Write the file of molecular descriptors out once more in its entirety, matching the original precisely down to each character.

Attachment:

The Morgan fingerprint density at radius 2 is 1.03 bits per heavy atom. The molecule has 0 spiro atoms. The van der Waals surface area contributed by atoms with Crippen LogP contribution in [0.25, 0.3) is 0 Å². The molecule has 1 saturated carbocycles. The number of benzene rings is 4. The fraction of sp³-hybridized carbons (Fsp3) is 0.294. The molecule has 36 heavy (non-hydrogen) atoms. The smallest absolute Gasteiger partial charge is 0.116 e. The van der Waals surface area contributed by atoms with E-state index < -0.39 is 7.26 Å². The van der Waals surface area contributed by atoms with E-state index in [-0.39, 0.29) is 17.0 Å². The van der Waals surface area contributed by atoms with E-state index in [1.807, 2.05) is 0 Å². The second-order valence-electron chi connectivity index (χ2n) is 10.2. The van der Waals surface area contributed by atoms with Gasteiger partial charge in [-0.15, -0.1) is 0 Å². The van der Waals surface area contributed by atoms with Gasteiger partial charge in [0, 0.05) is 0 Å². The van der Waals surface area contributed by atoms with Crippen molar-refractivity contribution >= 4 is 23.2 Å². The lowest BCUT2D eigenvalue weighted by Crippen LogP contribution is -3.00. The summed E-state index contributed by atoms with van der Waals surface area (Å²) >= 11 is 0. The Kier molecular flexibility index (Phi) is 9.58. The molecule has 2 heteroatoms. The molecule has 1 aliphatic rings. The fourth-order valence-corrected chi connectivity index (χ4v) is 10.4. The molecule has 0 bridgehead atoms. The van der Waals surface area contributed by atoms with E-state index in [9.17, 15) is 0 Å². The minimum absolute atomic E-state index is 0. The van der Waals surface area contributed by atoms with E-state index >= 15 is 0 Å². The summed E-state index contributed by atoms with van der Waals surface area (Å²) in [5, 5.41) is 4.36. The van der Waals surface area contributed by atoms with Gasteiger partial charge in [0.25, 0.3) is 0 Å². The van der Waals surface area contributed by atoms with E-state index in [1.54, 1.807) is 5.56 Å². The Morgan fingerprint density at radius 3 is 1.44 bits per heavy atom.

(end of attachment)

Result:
The Morgan fingerprint density at radius 2 is 1.03 bits per heavy atom. The molecule has 0 spiro atoms. The van der Waals surface area contributed by atoms with Crippen LogP contribution in [0.25, 0.3) is 0 Å². The molecule has 1 saturated carbocycles. The number of benzene rings is 4. The fraction of sp³-hybridized carbons (Fsp3) is 0.294. The molecule has 36 heavy (non-hydrogen) atoms. The smallest absolute Gasteiger partial charge is 0.116 e. The van der Waals surface area contributed by atoms with E-state index < -0.39 is 7.26 Å². The van der Waals surface area contributed by atoms with E-state index in [-0.39, 0.29) is 17.0 Å². The van der Waals surface area contributed by atoms with E-state index in [1.807, 2.05) is 0 Å². The second-order valence-electron chi connectivity index (χ2n) is 10.2. The van der Waals surface area contributed by atoms with Gasteiger partial charge in [-0.15, -0.1) is 0 Å². The van der Waals surface area contributed by atoms with Gasteiger partial charge in [0, 0.05) is 0 Å². The van der Waals surface area contributed by atoms with Crippen molar-refractivity contribution >= 4 is 23.2 Å². The lowest BCUT2D eigenvalue weighted by Crippen LogP contribution is -3.00. The summed E-state index contributed by atoms with van der Waals surface area (Å²) >= 11 is 0. The Kier molecular flexibility index (Phi) is 9.58. The molecule has 2 heteroatoms. The molecule has 1 aliphatic rings. The fourth-order valence-corrected chi connectivity index (χ4v) is 10.4. The molecule has 0 bridgehead atoms. The van der Waals surface area contributed by atoms with E-state index in [9.17, 15) is 0 Å². The minimum absolute atomic E-state index is 0. The van der Waals surface area contributed by atoms with E-state index >= 15 is 0 Å². The summed E-state index contributed by atoms with van der Waals surface area (Å²) in [5, 5.41) is 4.36. The van der Waals surface area contributed by atoms with Gasteiger partial charge in [0.25, 0.3) is 0 Å². The van der Waals surface area contributed by atoms with E-state index in [1.54, 1.807) is 5.56 Å². The Morgan fingerprint density at radius 3 is 1.44 bits per heavy atom.